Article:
missions - into orbit for months at a time and expecting them to perform in the same way.
In the early 1990s, as these space station plans gradually began to crystallise, Spacelab was seen as useful practice for the kind of working environment astronauts would have on a permanent outpost. Indeed, it was an excellent research platform, and its dual-shift system to run experiments around-the-clock maximised a crew's productivity in orbit, but it did not cater for other demands that long-duration flights would place on them. Nagel's colleague on Spacelab-D2, Payload Commander Jerry Ross - a veteran of three previous Shuttle missions - would also describe the training as excessively hectic and ''not a very viable way to do business''.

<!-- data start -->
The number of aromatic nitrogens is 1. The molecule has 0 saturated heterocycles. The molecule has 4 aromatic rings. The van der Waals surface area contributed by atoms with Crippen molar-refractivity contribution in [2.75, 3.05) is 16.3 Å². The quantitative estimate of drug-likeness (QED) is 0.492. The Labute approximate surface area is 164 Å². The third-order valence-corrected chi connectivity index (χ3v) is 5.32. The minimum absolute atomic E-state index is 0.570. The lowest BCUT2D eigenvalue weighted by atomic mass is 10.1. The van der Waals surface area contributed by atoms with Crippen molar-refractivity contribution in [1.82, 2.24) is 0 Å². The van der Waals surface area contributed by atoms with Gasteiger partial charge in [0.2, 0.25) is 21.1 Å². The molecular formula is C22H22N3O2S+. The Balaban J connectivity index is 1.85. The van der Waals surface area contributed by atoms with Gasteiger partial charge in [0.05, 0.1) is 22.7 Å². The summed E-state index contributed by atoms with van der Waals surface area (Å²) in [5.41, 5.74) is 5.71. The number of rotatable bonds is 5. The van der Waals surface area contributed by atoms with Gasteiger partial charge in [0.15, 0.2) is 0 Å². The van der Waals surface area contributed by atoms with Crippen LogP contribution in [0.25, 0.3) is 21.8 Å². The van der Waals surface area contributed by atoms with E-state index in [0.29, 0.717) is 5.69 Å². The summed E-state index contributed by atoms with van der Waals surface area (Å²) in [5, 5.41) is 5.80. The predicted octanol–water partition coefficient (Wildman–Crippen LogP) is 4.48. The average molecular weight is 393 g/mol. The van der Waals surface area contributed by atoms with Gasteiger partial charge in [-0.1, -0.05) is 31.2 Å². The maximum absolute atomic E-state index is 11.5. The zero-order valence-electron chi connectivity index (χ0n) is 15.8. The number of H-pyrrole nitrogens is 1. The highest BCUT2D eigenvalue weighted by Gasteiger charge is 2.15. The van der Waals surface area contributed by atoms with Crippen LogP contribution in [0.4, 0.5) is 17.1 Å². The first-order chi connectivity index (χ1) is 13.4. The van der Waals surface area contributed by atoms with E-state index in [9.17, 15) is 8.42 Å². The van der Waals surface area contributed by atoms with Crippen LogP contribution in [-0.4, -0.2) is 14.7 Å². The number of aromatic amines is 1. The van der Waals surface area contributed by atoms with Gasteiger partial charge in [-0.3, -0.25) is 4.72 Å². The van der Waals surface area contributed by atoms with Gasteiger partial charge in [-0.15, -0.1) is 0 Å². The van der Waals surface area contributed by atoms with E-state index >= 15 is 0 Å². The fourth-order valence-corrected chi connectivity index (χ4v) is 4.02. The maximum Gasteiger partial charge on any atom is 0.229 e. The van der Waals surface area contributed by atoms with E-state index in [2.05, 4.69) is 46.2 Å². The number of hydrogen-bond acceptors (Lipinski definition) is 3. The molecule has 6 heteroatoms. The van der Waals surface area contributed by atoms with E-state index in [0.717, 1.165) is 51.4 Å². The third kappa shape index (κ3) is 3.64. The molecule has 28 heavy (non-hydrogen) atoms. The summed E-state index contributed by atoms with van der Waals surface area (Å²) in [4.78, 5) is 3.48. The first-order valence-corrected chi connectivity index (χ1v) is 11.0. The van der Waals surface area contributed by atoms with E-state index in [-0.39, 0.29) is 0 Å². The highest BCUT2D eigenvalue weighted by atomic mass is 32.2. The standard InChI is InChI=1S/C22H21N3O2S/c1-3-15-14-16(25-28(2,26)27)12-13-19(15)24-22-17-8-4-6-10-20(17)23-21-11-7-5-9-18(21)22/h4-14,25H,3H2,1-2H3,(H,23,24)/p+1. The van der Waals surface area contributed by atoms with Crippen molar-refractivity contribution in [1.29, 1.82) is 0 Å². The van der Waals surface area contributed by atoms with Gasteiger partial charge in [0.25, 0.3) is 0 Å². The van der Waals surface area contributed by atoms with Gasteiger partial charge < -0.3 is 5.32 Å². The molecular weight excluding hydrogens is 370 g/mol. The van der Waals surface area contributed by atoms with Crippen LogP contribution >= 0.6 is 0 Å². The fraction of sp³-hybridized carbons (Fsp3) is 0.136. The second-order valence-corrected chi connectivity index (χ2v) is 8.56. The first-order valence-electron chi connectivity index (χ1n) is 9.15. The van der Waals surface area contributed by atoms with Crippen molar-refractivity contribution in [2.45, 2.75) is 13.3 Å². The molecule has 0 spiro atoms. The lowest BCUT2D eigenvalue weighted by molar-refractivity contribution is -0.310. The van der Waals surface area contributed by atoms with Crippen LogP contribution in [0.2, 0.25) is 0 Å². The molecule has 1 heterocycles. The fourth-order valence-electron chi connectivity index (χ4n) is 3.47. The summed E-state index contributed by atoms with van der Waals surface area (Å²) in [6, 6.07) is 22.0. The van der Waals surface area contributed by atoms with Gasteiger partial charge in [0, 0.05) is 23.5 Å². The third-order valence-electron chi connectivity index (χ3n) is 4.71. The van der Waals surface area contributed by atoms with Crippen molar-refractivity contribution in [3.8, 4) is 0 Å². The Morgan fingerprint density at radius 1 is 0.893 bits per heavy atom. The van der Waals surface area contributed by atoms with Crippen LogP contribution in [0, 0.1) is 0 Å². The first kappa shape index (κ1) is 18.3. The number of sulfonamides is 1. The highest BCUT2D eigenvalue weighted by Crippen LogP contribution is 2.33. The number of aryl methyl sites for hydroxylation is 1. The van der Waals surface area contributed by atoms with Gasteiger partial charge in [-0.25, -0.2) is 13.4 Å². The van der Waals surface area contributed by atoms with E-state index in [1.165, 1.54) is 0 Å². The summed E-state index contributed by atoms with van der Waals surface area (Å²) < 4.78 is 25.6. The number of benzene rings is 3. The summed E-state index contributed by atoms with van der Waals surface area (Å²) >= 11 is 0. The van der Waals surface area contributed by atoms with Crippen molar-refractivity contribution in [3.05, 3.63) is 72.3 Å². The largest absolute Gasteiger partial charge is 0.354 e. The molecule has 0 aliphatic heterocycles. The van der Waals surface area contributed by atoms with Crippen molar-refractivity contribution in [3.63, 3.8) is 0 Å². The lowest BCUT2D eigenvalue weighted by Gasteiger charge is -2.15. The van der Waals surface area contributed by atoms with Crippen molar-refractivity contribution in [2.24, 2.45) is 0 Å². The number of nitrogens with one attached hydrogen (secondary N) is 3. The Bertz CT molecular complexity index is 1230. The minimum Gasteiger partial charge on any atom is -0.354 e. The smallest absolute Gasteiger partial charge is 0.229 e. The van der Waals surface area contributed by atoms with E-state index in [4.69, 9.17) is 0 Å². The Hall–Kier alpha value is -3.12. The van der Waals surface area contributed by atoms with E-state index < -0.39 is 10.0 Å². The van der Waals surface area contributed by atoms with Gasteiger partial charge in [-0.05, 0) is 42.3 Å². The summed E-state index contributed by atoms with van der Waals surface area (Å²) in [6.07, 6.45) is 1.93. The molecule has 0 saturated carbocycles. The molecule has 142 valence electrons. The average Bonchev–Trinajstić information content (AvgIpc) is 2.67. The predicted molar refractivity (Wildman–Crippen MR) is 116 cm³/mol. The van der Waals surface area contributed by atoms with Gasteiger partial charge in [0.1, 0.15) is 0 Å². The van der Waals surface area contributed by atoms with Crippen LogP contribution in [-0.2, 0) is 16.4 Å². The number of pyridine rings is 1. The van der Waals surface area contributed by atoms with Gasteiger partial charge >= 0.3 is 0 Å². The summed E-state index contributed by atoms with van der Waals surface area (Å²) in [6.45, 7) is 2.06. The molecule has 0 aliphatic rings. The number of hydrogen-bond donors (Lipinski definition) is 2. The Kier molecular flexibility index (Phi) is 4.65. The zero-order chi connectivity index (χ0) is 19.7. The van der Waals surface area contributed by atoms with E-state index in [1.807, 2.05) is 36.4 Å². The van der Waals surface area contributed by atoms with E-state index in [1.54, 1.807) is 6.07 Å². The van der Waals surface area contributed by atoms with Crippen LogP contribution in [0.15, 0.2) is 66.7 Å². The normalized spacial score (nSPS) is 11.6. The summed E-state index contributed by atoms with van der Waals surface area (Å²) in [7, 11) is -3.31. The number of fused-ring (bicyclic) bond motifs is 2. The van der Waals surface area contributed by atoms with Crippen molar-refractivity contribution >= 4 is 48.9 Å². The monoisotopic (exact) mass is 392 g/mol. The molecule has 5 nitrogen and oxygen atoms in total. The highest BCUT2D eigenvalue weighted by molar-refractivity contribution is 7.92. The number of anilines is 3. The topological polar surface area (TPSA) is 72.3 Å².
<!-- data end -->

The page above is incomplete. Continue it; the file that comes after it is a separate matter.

By the time Columbia reached orbit in the last week of April 1993, Ross and three of his crewmates - Mission Specialist Bernard Harris and two German Payload Specialists, Ulrich Walter and Hans Schlegel - had been training for almost two years and spent the bulk of that time flying backwards and forwards between the United States and Germany. ''We spent a long period of time away from family and friends,'' Ross recalled at a pre-flight press conference in February. ''That is not the nicest way to have to do business over extended periods of time.''
He added that, during space station training - which would involve cooperation not only with Germany, but with other European countries, together with Canada, Japan and probably Russia - there was a very real risk of burning crews out if they were constantly 'on the road'. ''You will have to hire some additional divorce lawyers to keep up with all the families that are splitting up,'' he said darkly.
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